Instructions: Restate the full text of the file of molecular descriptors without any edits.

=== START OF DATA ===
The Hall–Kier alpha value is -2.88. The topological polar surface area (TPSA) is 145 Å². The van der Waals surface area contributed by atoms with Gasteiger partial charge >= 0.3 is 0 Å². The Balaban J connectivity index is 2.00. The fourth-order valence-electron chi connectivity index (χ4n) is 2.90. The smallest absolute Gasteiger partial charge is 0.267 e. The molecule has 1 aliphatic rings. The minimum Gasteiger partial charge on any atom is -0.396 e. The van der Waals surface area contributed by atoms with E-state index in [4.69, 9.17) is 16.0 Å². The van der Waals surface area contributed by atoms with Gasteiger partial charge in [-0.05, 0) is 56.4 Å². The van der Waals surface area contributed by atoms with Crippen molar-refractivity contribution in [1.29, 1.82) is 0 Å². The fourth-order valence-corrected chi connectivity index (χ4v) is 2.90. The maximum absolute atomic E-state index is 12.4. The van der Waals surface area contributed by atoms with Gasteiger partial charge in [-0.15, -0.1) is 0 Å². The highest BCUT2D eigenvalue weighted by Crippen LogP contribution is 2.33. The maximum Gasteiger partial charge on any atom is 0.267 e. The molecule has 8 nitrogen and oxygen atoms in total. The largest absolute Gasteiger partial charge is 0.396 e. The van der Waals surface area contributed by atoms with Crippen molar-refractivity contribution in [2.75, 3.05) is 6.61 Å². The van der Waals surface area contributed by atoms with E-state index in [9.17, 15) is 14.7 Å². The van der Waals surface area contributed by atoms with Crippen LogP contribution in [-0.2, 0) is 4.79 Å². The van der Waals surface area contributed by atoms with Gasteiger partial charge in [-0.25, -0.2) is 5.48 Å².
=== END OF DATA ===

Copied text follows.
The Hall–Kier alpha value is -2.88. The topological polar surface area (TPSA) is 145 Å². The van der Waals surface area contributed by atoms with Gasteiger partial charge >= 0.3 is 0 Å². The Balaban J connectivity index is 2.00. The fourth-order valence-electron chi connectivity index (χ4n) is 2.90. The smallest absolute Gasteiger partial charge is 0.267 e. The molecule has 1 aliphatic rings. The minimum Gasteiger partial charge on any atom is -0.396 e. The van der Waals surface area contributed by atoms with E-state index in [4.69, 9.17) is 16.0 Å². The van der Waals surface area contributed by atoms with Gasteiger partial charge in [-0.05, 0) is 56.4 Å². The van der Waals surface area contributed by atoms with Crippen molar-refractivity contribution in [1.29, 1.82) is 0 Å². The fourth-order valence-corrected chi connectivity index (χ4v) is 2.90. The maximum absolute atomic E-state index is 12.4. The van der Waals surface area contributed by atoms with Gasteiger partial charge in [-0.15, -0.1) is 0 Å². The highest BCUT2D eigenvalue weighted by Crippen LogP contribution is 2.33. The maximum Gasteiger partial charge on any atom is 0.267 e. The molecule has 8 nitrogen and oxygen atoms in total. The largest absolute Gasteiger partial charge is 0.396 e. The van der Waals surface area contributed by atoms with Crippen molar-refractivity contribution in [2.75, 3.05) is 6.61 Å². The van der Waals surface area contributed by atoms with E-state index in [9.17, 15) is 14.7 Å². The van der Waals surface area contributed by atoms with Crippen LogP contribution in [-0.2, 0) is 4.79 Å². The van der Waals surface area contributed by atoms with Gasteiger partial charge in [-0.25, -0.2) is 5.48 Å².